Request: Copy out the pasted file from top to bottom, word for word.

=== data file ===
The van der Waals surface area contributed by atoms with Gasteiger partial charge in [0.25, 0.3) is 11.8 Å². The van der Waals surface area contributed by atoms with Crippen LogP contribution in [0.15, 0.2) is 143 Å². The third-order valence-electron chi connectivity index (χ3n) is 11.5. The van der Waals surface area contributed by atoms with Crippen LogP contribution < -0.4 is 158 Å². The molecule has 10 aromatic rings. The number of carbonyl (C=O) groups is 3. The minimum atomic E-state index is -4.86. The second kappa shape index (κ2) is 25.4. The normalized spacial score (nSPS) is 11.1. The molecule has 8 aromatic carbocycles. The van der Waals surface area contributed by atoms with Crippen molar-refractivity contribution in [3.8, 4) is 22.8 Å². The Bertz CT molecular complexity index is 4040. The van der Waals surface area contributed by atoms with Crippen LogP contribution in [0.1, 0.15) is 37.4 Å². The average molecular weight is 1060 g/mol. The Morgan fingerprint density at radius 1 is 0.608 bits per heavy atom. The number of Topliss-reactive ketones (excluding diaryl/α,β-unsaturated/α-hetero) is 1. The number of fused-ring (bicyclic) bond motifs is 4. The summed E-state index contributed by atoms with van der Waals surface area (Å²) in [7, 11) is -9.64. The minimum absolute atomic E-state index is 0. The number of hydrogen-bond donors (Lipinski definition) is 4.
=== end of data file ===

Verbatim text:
The van der Waals surface area contributed by atoms with Gasteiger partial charge in [0.25, 0.3) is 11.8 Å². The van der Waals surface area contributed by atoms with Crippen LogP contribution in [0.15, 0.2) is 143 Å². The third-order valence-electron chi connectivity index (χ3n) is 11.5. The van der Waals surface area contributed by atoms with Crippen LogP contribution < -0.4 is 158 Å². The molecule has 10 aromatic rings. The number of carbonyl (C=O) groups is 3. The minimum atomic E-state index is -4.86. The second kappa shape index (κ2) is 25.4. The normalized spacial score (nSPS) is 11.1. The molecule has 8 aromatic carbocycles. The van der Waals surface area contributed by atoms with Crippen molar-refractivity contribution in [3.8, 4) is 22.8 Å². The Bertz CT molecular complexity index is 4040. The van der Waals surface area contributed by atoms with Crippen LogP contribution in [0.1, 0.15) is 37.4 Å². The average molecular weight is 1060 g/mol. The Morgan fingerprint density at radius 1 is 0.608 bits per heavy atom. The number of Topliss-reactive ketones (excluding diaryl/α,β-unsaturated/α-hetero) is 1. The number of fused-ring (bicyclic) bond motifs is 4. The summed E-state index contributed by atoms with van der Waals surface area (Å²) in [7, 11) is -9.64. The minimum absolute atomic E-state index is 0. The number of hydrogen-bond donors (Lipinski definition) is 4.